One of the key insights presented in the framework presented by Williams et al. (2011) is that abrupt ecological responses can occur as a result from both linear and non-linear dynamics. This is important to recognize, because not all abrupt changes observed in the paleoecological record might represent intrinsic regime shifts. The challenge for paleoecologists is to develop the tools and techniques that can be used to disentangle extrinsic and intrinsic responses.

Distinguishing extrinsic and intrinsic regime shifts

One key challenge for studying regime shifts in paleoecological data is the unevenly spaced samples resulting from variability in sedimentation rates. A generalized non-linear least squares (GNLS) regression model can be used to account for this issue, which enables detection of changes in mean and variance between two variables, whilst simultaneously accounting for temporal dependence of data points which are unevenly spaced in time (e.g. Randsalu-Wendrup et al. 2012; Seddon et al. 2014). An additional advantage of GNLS is that a variety of trends can be implemented (e.g. linear, quadratic, logistic), meaning that trends in time series (i.e. ecological variable regressed against sample age) and response functions (ecological variable regressed against environmental driver) can be determined.

Seddon et al. (2014) used GNLS to distinguish intrinsic and extrinsic dynamics in a late-Holocene coastal-lagoon sequence from the Galapagos Islands. Following the framework from Williams et al. (2011), they used independent proxy data to reconstruct a range of habitat and coastal disturbance changes in the lagoon, and statistical modeling to describe the trends in both diatom assemblage and environment across major biotic transitions, and the response functions between these variables. Linear or unimodal relationships between control and response variables, in addition to corresponding trends in the two-temporal series, were assumed to represent extrinsic regime shifts, whilst a slow or gradual change in the control variable, corresponding to an abrupt response, would provide statistical evidence of the importance of intrinsic mechanisms (Fig. 1).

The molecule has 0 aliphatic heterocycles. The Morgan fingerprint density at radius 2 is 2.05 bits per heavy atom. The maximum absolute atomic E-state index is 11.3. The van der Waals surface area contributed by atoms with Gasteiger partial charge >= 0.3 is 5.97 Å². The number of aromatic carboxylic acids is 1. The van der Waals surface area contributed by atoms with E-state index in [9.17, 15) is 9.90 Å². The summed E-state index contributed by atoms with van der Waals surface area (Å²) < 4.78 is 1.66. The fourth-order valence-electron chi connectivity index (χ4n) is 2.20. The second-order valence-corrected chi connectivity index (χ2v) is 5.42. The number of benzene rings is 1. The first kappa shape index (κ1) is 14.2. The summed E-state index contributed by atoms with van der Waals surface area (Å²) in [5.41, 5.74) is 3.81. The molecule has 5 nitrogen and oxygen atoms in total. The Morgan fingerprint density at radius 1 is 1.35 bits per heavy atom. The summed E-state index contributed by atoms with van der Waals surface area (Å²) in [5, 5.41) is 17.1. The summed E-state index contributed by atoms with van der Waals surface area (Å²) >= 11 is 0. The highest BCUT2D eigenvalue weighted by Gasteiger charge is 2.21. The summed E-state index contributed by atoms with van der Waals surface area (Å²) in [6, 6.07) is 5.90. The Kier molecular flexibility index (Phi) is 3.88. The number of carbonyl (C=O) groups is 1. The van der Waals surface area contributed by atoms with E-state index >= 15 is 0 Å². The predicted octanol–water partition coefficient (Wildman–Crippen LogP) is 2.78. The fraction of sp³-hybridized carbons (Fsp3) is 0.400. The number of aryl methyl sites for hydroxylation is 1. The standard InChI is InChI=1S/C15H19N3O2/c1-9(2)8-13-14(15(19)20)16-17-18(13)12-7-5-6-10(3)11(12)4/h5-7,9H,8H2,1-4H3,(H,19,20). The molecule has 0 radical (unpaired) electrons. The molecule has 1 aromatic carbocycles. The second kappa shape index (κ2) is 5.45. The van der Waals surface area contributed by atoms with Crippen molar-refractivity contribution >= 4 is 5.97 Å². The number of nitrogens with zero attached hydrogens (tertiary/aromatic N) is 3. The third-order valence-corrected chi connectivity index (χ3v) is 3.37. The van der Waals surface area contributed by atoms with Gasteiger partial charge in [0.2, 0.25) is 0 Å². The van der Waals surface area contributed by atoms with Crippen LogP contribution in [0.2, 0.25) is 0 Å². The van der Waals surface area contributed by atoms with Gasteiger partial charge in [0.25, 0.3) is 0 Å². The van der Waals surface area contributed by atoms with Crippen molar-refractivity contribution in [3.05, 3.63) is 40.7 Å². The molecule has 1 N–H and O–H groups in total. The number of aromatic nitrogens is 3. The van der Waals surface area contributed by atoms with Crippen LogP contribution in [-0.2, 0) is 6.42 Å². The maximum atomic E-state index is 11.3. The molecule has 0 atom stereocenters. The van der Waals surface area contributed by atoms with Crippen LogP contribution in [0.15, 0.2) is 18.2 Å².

Figure 2: Evidence of extrinsic and intrinsic regime shifts at a coastal lagoon in the Galapagos Islands (modified from Seddon et al. 2014). (A, B) Example of an extrinsically forced regime shift. A change in habitat conditions (as detected by δ13C analysis of the bulk sediment) result in an equivalent response in the diatom assemblage data in the lagoon (as described by the first principle component of a PCA on the diatoms) with a curvilinear response function (C). (D, E) Potential evidence of an intrinsic regime shift. Minimal changes in the surrounding landscape (e.g. tidal disturbance events represented by geochemical data) result in an abrupt transition from mangrove (low sediment δ13C) to microbial mat (high sediment δ13C). Standard GNLS modeling was unable to adequately describe the relationship between the two variables, so the data were split at the major change in δ13C and two separate models were fitted to demonstrate the dual relationship with the control variable (F).